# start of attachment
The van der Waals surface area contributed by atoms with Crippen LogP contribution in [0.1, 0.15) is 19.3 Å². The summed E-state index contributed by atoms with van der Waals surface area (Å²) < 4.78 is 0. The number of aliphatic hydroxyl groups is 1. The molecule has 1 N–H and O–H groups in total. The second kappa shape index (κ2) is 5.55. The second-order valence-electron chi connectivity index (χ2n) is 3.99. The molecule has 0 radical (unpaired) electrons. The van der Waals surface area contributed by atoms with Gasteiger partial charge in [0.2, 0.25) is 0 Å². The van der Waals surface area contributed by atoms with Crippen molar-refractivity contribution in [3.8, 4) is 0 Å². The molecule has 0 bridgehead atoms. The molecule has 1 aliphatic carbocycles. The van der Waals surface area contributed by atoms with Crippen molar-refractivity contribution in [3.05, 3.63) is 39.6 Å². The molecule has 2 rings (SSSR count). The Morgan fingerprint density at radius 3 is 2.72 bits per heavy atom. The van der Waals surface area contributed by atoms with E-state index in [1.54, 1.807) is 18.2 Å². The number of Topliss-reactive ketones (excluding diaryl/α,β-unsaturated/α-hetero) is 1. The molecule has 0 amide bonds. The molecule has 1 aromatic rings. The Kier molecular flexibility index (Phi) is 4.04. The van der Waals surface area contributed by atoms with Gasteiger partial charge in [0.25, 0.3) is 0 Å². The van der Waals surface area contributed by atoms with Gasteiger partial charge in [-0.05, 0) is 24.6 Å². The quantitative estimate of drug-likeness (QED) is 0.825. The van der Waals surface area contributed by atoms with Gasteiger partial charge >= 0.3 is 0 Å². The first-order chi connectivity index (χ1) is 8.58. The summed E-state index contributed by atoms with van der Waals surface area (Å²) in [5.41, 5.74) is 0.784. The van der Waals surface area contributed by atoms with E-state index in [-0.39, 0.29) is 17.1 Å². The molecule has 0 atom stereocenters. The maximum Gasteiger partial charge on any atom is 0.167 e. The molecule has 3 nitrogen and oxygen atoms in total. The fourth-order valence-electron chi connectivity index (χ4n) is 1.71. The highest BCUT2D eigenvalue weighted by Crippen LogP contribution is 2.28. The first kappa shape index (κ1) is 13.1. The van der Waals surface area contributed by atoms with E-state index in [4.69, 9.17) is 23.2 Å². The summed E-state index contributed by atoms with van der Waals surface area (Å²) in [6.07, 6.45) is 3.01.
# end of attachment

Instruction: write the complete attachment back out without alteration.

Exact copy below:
The van der Waals surface area contributed by atoms with Crippen LogP contribution in [0.1, 0.15) is 19.3 Å². The summed E-state index contributed by atoms with van der Waals surface area (Å²) < 4.78 is 0. The number of aliphatic hydroxyl groups is 1. The molecule has 1 N–H and O–H groups in total. The second kappa shape index (κ2) is 5.55. The second-order valence-electron chi connectivity index (χ2n) is 3.99. The molecule has 0 radical (unpaired) electrons. The van der Waals surface area contributed by atoms with Gasteiger partial charge in [0.2, 0.25) is 0 Å². The van der Waals surface area contributed by atoms with Crippen molar-refractivity contribution in [3.8, 4) is 0 Å². The molecule has 0 bridgehead atoms. The molecule has 1 aliphatic carbocycles. The van der Waals surface area contributed by atoms with Crippen molar-refractivity contribution in [3.05, 3.63) is 39.6 Å². The molecule has 2 rings (SSSR count). The Morgan fingerprint density at radius 3 is 2.72 bits per heavy atom. The van der Waals surface area contributed by atoms with E-state index in [1.54, 1.807) is 18.2 Å². The number of Topliss-reactive ketones (excluding diaryl/α,β-unsaturated/α-hetero) is 1. The molecule has 0 amide bonds. The molecule has 1 aromatic rings. The Kier molecular flexibility index (Phi) is 4.04. The van der Waals surface area contributed by atoms with Gasteiger partial charge in [0.25, 0.3) is 0 Å². The van der Waals surface area contributed by atoms with Gasteiger partial charge in [-0.05, 0) is 24.6 Å². The quantitative estimate of drug-likeness (QED) is 0.825. The van der Waals surface area contributed by atoms with Gasteiger partial charge >= 0.3 is 0 Å². The first-order chi connectivity index (χ1) is 8.58. The summed E-state index contributed by atoms with van der Waals surface area (Å²) in [5.41, 5.74) is 0.784. The van der Waals surface area contributed by atoms with E-state index in [-0.39, 0.29) is 17.1 Å². The molecule has 0 atom stereocenters. The maximum Gasteiger partial charge on any atom is 0.167 e. The molecule has 3 nitrogen and oxygen atoms in total. The fourth-order valence-electron chi connectivity index (χ4n) is 1.71. The highest BCUT2D eigenvalue weighted by Crippen LogP contribution is 2.28. The first kappa shape index (κ1) is 13.1. The van der Waals surface area contributed by atoms with E-state index in [4.69, 9.17) is 23.2 Å². The summed E-state index contributed by atoms with van der Waals surface area (Å²) in [6.07, 6.45) is 3.01.